It may be that time of year. or maybe I’m just more aware of it, but it seems that too many sales managers are focused on killing the sales organization.
Researchers constantly remind us that buying is changing, that buyers prefer to minimize contact with sales, reducing it to the last 20 percent to 43 percent of their buying process. They give us feedback from customers: “They don’t understand my problem, they talk about their products, they don’t care about what we are trying to do….” The lists go on.
The inevitable conclusion of these reports is that buying is changing, customers have better and more alternatives to learn about our products, and the need for sales people is declining. All the research points to the need for a more customer, consultative, problem solving approach to selling. Many reports talk about the death of selling.
This Sound Familiar
Of course, the need for a more customer focused, consultative approach to selling is not new. We first learned about this in the 50’s/60’s/70’s with Drucker, Rackham, Hanan, Miller/Heiman and others, constantly reinforced by others since then.
But, it turns out, it’s not the changes in how customers buy that are killing the need for sales people, it’s poor sales management that is killing the need for sales people.
OK, OK, before all of you get up in arms, declaring me a traitor to my profession, it’s not all sales managers. Some are inspired, some get it, they are amazing. Some leaders are developing organizations that do amazing things in engaging customers. There are great stories and great success we read about. Probably most of the readers of this post fall into this category.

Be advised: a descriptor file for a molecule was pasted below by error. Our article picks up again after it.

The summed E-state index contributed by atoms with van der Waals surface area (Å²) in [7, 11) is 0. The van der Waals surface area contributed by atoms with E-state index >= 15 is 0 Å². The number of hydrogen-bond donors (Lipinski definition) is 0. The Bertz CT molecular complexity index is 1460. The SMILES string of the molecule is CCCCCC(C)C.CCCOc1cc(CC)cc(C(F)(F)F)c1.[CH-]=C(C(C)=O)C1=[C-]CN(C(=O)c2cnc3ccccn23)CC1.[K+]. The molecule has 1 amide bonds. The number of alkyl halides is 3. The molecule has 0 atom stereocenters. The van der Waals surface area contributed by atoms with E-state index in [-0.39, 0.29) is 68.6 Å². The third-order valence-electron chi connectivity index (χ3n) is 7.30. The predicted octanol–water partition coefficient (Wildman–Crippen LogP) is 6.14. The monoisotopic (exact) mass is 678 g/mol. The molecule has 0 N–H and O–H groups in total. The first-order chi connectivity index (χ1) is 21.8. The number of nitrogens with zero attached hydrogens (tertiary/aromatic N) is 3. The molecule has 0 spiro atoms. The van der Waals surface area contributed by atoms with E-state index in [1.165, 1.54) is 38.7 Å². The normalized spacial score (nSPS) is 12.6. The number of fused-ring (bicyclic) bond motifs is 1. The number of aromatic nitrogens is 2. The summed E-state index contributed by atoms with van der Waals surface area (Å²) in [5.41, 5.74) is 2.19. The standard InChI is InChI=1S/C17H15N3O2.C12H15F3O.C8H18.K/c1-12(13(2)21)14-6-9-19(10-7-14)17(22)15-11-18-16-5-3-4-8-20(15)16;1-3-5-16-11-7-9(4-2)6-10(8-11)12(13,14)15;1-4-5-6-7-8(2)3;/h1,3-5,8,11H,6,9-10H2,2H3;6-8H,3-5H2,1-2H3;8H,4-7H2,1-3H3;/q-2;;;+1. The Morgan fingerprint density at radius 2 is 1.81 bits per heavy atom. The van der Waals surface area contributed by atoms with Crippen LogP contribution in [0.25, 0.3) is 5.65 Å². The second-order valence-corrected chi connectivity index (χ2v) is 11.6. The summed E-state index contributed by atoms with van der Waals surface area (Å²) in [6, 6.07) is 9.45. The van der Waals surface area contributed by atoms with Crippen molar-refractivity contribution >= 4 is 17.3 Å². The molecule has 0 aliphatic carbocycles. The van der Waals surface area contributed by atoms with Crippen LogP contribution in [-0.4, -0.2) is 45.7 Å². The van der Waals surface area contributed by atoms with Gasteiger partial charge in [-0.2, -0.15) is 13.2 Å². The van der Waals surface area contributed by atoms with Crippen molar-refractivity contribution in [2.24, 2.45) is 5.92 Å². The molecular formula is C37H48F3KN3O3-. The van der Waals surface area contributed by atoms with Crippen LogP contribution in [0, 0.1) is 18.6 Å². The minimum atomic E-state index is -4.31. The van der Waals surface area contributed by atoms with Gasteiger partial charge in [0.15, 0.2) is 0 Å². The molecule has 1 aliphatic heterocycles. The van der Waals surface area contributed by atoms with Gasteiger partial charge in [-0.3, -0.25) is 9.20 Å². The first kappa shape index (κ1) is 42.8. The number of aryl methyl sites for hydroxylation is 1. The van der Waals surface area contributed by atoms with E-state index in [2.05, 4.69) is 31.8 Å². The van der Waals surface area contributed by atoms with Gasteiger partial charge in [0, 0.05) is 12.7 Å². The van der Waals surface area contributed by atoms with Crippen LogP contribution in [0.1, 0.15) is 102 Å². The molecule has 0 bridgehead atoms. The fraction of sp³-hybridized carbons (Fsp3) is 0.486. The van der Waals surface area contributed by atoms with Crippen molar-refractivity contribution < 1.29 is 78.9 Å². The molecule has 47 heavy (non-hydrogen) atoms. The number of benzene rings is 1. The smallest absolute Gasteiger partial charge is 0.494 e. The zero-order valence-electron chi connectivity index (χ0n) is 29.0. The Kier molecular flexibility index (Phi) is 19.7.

Unfortunately there are too few good sales leaders.
Despite reading every day about how customers buy, how they want to be engaged, and how sales people can and need to create value for the customer; sales managers seem to be pushing in exactly the opposite direction. Despite knowing, for decades, we need to create more value, be more business focused, be more customer focused, be more consultative, we’ve made little progress.
James Muir cites a conversation with a sales manager, “I recently had a conversation with a manager that wanted to shrink wrap every part of the BDR role so he could hire any body off the street to fill the role. He didn’t want them to need to think.”
Tibor Shanto and Hank Barnes discuss a situation where Tibor was trying to advise a sales manager about a well executed but inappropriately scripted call. The manager couldn’t appreciate the input their process was off, but just sought to beat up the sales person for poor execution of call scripts.
I could come up with dozens of examples—all from the past week.
Who's Really to Blame?
We complain about bad, clueless sales people. But are they really at fault? Could so many be failing so consistently because of their own ineptness? After all, they are doing exactly what they have been told to do. They’ve been trained, scripted, measured on selling poorly by their management.
Rather than respond to the changes in customer buying, too many sales managers seem to be in a race for dumbing down the sales person. Sales automation vendors, recognizing an opportunity are jumping on the bandwagon, providing tools that enable sales managers to “shrink wrap,” formularize, and templatize the approach to selling. Managers try to script every bit of the conversation even though that conversation is irrelevant to the customer. Managers manage by the numbers, increasing volume in an attempt to make the numbers rather than increasing quality and engagement. More and more I hear the term “coin operated,” referring to the drive sales management has to standardize every word, action, minute spent by sales people.